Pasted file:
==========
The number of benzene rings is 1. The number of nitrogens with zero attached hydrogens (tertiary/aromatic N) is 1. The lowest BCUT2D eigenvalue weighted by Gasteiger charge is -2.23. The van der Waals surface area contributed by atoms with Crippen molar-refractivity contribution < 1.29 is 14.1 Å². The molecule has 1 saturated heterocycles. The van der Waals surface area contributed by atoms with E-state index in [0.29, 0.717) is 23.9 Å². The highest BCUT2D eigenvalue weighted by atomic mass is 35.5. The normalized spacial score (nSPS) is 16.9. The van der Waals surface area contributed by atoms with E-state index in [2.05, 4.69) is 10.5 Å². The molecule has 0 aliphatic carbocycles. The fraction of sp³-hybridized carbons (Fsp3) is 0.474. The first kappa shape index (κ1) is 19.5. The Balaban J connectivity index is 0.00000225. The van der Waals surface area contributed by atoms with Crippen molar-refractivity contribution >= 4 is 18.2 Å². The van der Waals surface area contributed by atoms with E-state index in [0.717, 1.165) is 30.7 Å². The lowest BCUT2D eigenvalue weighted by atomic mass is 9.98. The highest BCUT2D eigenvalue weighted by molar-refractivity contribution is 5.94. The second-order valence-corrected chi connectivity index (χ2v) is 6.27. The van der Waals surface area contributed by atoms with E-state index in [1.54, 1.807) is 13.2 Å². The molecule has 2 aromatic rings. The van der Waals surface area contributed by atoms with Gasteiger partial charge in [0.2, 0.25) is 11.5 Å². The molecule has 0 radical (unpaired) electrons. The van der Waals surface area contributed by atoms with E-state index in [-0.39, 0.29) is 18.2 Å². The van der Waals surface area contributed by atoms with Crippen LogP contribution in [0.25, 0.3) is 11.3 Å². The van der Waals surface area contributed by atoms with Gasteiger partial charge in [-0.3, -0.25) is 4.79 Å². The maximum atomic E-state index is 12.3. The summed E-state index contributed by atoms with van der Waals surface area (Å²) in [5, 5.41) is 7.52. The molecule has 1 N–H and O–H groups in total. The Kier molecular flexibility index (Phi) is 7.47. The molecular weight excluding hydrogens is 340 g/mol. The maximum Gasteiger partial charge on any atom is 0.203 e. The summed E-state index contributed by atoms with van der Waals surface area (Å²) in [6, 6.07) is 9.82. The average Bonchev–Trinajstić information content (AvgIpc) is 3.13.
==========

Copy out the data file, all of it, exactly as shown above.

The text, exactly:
The number of benzene rings is 1. The number of nitrogens with zero attached hydrogens (tertiary/aromatic N) is 1. The lowest BCUT2D eigenvalue weighted by Gasteiger charge is -2.23. The van der Waals surface area contributed by atoms with Crippen molar-refractivity contribution < 1.29 is 14.1 Å². The molecule has 1 saturated heterocycles. The van der Waals surface area contributed by atoms with E-state index in [0.29, 0.717) is 23.9 Å². The highest BCUT2D eigenvalue weighted by atomic mass is 35.5. The normalized spacial score (nSPS) is 16.9. The van der Waals surface area contributed by atoms with E-state index in [2.05, 4.69) is 10.5 Å². The molecule has 0 aliphatic carbocycles. The fraction of sp³-hybridized carbons (Fsp3) is 0.474. The first kappa shape index (κ1) is 19.5. The Balaban J connectivity index is 0.00000225. The van der Waals surface area contributed by atoms with Crippen molar-refractivity contribution >= 4 is 18.2 Å². The van der Waals surface area contributed by atoms with E-state index in [0.717, 1.165) is 30.7 Å². The lowest BCUT2D eigenvalue weighted by atomic mass is 9.98. The highest BCUT2D eigenvalue weighted by molar-refractivity contribution is 5.94. The second-order valence-corrected chi connectivity index (χ2v) is 6.27. The van der Waals surface area contributed by atoms with E-state index in [1.54, 1.807) is 13.2 Å². The molecule has 2 aromatic rings. The van der Waals surface area contributed by atoms with Gasteiger partial charge in [0.2, 0.25) is 11.5 Å². The molecule has 0 radical (unpaired) electrons. The van der Waals surface area contributed by atoms with E-state index in [-0.39, 0.29) is 18.2 Å². The van der Waals surface area contributed by atoms with Crippen LogP contribution in [0.25, 0.3) is 11.3 Å². The van der Waals surface area contributed by atoms with Gasteiger partial charge in [-0.3, -0.25) is 4.79 Å². The maximum atomic E-state index is 12.3. The summed E-state index contributed by atoms with van der Waals surface area (Å²) in [5, 5.41) is 7.52. The molecule has 1 N–H and O–H groups in total. The Kier molecular flexibility index (Phi) is 7.47. The molecular weight excluding hydrogens is 340 g/mol. The maximum Gasteiger partial charge on any atom is 0.203 e. The summed E-state index contributed by atoms with van der Waals surface area (Å²) in [6, 6.07) is 9.82. The average Bonchev–Trinajstić information content (AvgIpc) is 3.13.